Another option you may have is to file a motion for civil contempt and/or for criminal contempt in court. This can be difficult to do on your own, so it may be a good idea to try to get a lawyer to help you if you can. Some courts have fill-in-the-blank motions, which you can use if you do not have an attorney.  Although there is a filing fee for these motions, it can be waived if you fill out another form (called a motion to file in forma pauperis) explaining why you can’t pay.

A motion for civil contempt generally applies when the abuser has not violated the order of protection – not by abusing you, but rather s/he has not followed one of the other parts of the order (which generally are not enforced by the police).  For example, s/he didn’t pay the child support that s/he was ordered to pay.  The abuser will be served with the motion and have a chance to appear in court at a hearing.  In the hearing, you will present your evidence saying how the abuser violated the order and s/he will get a chance to respond.  If the judge finds that s/he did violate the order, s/he can be held in contempt and punished until s/he follows the order.

A person may file a motion for criminal contempt in cases where the abuser is criminally violating the order of protection, by continuing to abuse you, for example. The process is generally the same as for the motion for civil contempt however it may be more complicated to do on your own.  For legal help, go to our MO Finding a Lawyer page.

1 MO ST § 455.085(2)
2 MO ST § 455.085(5)
3 MO ST § 455.085(7),(8)
4 MO ST § 455.083

How do I extend, change or dismiss an order of protection?

Extending an order
Your full order of protection can include a term that allows it to automatically renew unless the abuser files an objection/requests a hearing within thirty days before the expiration of the order. If the abuser does file an objection/request a hearing, you are supposed to be personally served with these papers at least 3 days before the hearing date.1

If your order does not allow for an automatic renewal, you can file a motion to renew your order. After holding a hearing, the judge can renew it for between 180 days and 1 year. There does not have to be a new incident of domestic violence, sexual assault or stalking to renew your order.2 In order to avoid any lapse in your protection, it is usually a good idea to file for your extension at least two weeks before your first order of protection expires. In the event that your first full order expires before you are able to schedule a hearing on extending it, the court may grant you an ex parte order to protect you until your next hearing.2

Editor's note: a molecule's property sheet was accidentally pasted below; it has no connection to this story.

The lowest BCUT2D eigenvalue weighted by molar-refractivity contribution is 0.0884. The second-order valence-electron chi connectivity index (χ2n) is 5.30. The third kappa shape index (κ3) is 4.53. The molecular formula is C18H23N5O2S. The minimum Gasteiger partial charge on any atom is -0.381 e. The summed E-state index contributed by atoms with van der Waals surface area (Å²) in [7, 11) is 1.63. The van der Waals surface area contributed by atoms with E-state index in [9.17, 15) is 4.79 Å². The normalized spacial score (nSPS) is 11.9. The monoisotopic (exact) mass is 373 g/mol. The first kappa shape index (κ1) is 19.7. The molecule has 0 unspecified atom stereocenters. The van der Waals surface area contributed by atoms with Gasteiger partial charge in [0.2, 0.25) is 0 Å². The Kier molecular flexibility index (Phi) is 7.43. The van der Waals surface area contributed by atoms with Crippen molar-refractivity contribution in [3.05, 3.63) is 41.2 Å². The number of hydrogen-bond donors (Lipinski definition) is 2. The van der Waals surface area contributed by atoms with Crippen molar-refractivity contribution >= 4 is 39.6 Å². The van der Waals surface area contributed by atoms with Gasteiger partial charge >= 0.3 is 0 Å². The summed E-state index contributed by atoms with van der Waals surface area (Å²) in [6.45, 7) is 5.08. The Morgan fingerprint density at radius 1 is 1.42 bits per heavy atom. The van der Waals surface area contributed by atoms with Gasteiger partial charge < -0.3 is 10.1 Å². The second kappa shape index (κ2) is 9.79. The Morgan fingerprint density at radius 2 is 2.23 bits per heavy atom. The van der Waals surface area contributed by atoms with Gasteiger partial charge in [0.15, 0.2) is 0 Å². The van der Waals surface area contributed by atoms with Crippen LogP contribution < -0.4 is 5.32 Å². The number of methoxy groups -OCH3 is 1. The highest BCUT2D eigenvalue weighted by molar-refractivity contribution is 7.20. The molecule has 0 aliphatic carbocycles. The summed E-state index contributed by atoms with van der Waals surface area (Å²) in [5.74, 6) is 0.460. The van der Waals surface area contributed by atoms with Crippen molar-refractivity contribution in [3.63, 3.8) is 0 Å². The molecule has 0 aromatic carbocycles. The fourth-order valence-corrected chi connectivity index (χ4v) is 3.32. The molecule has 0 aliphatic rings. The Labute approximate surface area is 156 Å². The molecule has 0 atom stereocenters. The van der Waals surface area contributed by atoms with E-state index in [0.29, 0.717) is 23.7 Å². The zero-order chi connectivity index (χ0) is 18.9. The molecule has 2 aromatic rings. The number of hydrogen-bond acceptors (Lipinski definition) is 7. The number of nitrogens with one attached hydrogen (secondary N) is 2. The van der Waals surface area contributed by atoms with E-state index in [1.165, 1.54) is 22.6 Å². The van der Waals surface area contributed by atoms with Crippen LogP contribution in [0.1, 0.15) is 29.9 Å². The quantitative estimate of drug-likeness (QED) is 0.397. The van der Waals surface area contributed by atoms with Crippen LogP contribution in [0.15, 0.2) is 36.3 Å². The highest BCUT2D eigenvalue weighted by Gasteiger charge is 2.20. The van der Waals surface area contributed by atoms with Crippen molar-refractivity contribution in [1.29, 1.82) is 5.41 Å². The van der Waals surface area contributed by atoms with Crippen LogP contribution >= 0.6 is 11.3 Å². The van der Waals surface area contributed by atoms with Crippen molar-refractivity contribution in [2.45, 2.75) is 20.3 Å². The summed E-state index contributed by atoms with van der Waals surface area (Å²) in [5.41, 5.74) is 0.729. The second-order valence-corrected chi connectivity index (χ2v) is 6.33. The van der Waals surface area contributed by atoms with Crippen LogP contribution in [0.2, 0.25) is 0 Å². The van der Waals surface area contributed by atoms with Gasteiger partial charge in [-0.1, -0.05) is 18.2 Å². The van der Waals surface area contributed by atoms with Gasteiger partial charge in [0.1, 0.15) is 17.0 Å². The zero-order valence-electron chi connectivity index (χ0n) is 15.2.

Changing an order
To modify (change) an order, either party can file a motion (legal papers) to modify the order. You would have to include an affidavit (sworn statement) that explains that there has been a change in circumstances that calls for the modification you are requesting. The judge would hold a hearing to decide whether or not to grant the modification.3

Dismissing an order
If you want to dismiss/terminate your order, you can file a motion to dismiss. The judge has the option to hold a hearing where s/he can question you or others to to decide whether or not to you are voluntarily asking to dismiss it (i.e., that you are not being pressured into it by the abuser).4

1 MO ST § 455.040(4)
2 MO ST § 455.040(1)
3 MO ST § 455.060(1)
4 MO ST § 455.060(5)

What happens if I move?

Your order of protection is valid everywhere in the state.  Additionally, federal law provides what is called “full faith and credit,” which means that once you have a criminal or civil protection order, it follows you wherever you go, including U.S. Territories and tribal lands.  Different states have different rules for enforcing out-of-state protection orders.  You can find out about your state’s policies by contacting a domestic violence program, the clerk of courts, or the prosecutor in your area.  You may also call the National Center on Full Faith and Credit and Protection Orders (1-800-903-0111) for information on enforcing your order out of state.  We have general information about enforcing your order in another state on our Moving to Another State with an Order of Protection page.